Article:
Editor’s note: The goal of The EBM Toolbox is to promote awareness of tools for facilitating EBM processes. It is brought to you by the EBM Tools Network, a voluntary alliance of tool users, developers, and training providers.

By Sarah Carr

A recent study by researchers from Duke University in the US found that the process for developing most EBM software tools is fundamentally different from the development of commercial software. Many EBM software tools, for example, are a by-product of academic research and are therefore not developed with a formal business plan or significant start-up funds. In addition, the developers of many EBM software tools are opposed to charging license or service fees because they limit who is able to use the tool.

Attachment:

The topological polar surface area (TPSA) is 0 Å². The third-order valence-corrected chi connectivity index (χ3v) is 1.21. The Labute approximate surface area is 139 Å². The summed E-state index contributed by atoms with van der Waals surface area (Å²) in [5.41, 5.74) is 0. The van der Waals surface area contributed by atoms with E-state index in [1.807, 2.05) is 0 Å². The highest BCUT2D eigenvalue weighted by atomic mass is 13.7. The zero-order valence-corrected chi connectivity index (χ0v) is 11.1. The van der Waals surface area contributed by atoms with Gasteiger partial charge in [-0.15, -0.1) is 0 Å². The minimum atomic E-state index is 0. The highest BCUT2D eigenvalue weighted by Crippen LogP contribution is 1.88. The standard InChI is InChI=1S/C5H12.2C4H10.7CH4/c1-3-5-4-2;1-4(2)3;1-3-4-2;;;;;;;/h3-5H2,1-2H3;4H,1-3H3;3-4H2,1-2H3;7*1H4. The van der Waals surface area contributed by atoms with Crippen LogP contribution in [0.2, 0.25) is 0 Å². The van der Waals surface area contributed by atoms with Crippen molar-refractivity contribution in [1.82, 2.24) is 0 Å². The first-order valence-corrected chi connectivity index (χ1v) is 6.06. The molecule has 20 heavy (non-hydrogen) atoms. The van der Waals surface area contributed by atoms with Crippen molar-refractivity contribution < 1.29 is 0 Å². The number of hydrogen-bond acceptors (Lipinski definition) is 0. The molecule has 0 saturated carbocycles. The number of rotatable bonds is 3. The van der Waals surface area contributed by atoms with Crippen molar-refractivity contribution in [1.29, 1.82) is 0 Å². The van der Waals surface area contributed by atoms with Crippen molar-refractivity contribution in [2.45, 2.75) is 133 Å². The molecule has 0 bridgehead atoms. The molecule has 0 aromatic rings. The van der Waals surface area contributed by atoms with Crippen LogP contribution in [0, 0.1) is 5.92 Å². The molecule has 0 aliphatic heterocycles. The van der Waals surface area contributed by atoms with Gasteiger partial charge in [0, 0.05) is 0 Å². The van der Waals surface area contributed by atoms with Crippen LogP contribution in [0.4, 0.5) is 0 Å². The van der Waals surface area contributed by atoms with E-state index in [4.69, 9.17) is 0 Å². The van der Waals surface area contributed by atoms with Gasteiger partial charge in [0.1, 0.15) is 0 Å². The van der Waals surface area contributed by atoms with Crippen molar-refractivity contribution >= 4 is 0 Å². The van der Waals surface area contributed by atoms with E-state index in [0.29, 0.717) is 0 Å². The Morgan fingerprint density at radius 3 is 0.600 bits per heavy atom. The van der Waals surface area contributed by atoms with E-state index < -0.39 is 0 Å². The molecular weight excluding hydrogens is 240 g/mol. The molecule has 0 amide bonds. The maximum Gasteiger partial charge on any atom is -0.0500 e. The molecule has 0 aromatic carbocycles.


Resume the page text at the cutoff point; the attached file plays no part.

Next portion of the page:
Nonetheless, like commercial software, EBM software does require sources of sustained revenue – to keep tools up to date with new technology and research, to fix bugs, and to improve functionality. The Duke report looked at factors that made EBM software tools financially sustainable and offered recommendations for developers. These include:

  • Plan for development of documentation, training, marketing, technical support, and software maintenance after the software has been released;
  • Use professional software engineers and engineering practices that promote sustainability;
  • Seek multiple revenue streams;
  • Explore open source licensing models; and
  • Commit to “championing” the tool for at least several years.

The full report is available at www.ebmtools.org/sites/ebmtools/files/SustainableFinancingFinalReport.pdf.

(Sarah Carr is coordinator for the EBM Tools Network. Learn more about EBM tools and sign up for Network updates at www.ebmtools.org.)